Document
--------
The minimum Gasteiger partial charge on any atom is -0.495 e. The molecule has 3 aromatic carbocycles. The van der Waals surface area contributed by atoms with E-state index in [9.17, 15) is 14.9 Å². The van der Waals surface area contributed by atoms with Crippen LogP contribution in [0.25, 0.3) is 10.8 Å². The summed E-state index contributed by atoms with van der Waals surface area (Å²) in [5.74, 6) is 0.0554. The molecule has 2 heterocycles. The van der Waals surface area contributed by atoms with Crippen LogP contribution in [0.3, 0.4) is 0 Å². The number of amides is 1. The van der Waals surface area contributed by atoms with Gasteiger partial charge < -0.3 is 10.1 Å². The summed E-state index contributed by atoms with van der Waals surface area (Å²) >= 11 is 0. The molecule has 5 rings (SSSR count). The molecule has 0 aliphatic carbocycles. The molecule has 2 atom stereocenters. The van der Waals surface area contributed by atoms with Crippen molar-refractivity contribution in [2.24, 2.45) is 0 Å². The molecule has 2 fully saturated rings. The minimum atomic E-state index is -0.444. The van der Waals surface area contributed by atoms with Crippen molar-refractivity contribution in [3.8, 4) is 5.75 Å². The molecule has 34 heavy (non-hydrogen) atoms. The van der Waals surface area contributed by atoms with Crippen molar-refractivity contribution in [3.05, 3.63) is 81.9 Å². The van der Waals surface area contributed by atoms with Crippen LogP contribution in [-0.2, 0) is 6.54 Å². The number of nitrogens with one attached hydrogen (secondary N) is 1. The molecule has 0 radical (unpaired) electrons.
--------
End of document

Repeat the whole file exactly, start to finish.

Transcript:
The minimum Gasteiger partial charge on any atom is -0.495 e. The molecule has 3 aromatic carbocycles. The van der Waals surface area contributed by atoms with E-state index in [9.17, 15) is 14.9 Å². The van der Waals surface area contributed by atoms with Crippen LogP contribution in [0.25, 0.3) is 10.8 Å². The summed E-state index contributed by atoms with van der Waals surface area (Å²) in [5.74, 6) is 0.0554. The molecule has 2 heterocycles. The van der Waals surface area contributed by atoms with Crippen LogP contribution in [0.3, 0.4) is 0 Å². The number of amides is 1. The van der Waals surface area contributed by atoms with Gasteiger partial charge < -0.3 is 10.1 Å². The summed E-state index contributed by atoms with van der Waals surface area (Å²) >= 11 is 0. The molecule has 5 rings (SSSR count). The molecule has 0 aliphatic carbocycles. The molecule has 2 atom stereocenters. The van der Waals surface area contributed by atoms with Crippen molar-refractivity contribution in [2.24, 2.45) is 0 Å². The molecule has 2 fully saturated rings. The minimum atomic E-state index is -0.444. The van der Waals surface area contributed by atoms with Crippen molar-refractivity contribution in [3.8, 4) is 5.75 Å². The molecule has 34 heavy (non-hydrogen) atoms. The van der Waals surface area contributed by atoms with Crippen molar-refractivity contribution in [3.05, 3.63) is 81.9 Å². The van der Waals surface area contributed by atoms with Crippen LogP contribution in [-0.2, 0) is 6.54 Å². The number of nitrogens with one attached hydrogen (secondary N) is 1. The molecule has 0 radical (unpaired) electrons.